Historically the creeks feeding Mono Lake were fishless. In the late 1800′s and early 1900′s, Lahontan cutthroat, rainbow and brown trout among other species were introduced and their populations thrived.
The diversion of significant amounts of water from these creeks to the Los Angeles Aqueduct in the 1940′s resulted in the total dewatering of blue ribbon fisheries in the Mono Basin, particularly in Rush and Lee Vining Creeks.
Additionally, significant habitat degradation and reduction in both riparian and aquatic species occurred due to historical water exports. Along with the Mono Lake Committee, the National Audubon Society, and others, CalTrout was heavily involved in litigation that resulted in the precedent-setting 1983 California Supreme Court decision to protect Mono Lake and its tributaries with the Public Trust Doctrine.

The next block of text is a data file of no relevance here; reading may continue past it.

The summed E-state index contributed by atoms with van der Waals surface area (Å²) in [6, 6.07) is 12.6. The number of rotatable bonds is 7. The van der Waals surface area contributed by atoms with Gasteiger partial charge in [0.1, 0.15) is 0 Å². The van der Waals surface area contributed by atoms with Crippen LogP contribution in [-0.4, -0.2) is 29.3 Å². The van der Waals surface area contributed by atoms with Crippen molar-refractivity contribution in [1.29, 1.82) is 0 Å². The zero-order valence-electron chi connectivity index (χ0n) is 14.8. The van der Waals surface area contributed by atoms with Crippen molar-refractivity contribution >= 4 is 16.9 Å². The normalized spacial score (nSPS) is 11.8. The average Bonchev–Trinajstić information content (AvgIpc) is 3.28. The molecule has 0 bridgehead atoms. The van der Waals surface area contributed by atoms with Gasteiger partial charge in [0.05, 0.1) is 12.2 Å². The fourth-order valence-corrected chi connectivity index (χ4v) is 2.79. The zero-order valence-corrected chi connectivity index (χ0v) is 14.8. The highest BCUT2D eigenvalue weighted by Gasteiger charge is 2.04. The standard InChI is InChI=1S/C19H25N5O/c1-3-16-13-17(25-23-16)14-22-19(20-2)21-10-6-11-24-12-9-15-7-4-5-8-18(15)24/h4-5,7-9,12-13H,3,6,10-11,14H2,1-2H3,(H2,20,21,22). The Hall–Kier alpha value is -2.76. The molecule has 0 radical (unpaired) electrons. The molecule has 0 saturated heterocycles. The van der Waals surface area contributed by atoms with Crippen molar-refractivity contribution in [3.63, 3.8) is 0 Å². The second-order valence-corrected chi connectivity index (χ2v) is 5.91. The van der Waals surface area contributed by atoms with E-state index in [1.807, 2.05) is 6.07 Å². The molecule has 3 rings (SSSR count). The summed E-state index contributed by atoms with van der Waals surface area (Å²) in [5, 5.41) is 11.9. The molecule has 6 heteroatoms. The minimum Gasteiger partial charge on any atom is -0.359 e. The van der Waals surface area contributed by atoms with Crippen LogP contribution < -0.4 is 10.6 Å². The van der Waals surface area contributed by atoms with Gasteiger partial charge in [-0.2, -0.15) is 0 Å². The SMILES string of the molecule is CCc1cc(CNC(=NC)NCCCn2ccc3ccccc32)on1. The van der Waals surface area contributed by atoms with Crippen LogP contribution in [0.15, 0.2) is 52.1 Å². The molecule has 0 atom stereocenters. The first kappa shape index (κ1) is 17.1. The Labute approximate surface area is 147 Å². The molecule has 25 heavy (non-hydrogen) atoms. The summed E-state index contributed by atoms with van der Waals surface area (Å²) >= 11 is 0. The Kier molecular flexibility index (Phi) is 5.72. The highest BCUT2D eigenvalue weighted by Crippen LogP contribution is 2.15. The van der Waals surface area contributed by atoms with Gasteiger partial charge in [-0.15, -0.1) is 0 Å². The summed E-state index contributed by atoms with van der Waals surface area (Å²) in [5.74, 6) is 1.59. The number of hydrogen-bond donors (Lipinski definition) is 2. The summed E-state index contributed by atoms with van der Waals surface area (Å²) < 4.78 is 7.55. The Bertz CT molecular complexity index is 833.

The fisheries in the tributaries to Mono Lake are now subject to Restoration Orders emanating from the settlement.
Today, the four main tributaries to Mono Lake (see below) are being restored to pre-1941 conditions, yet challenges with water temperature and flushing flows remain. Stream restoration is currently occurring on all of the creeks except Mill Creek.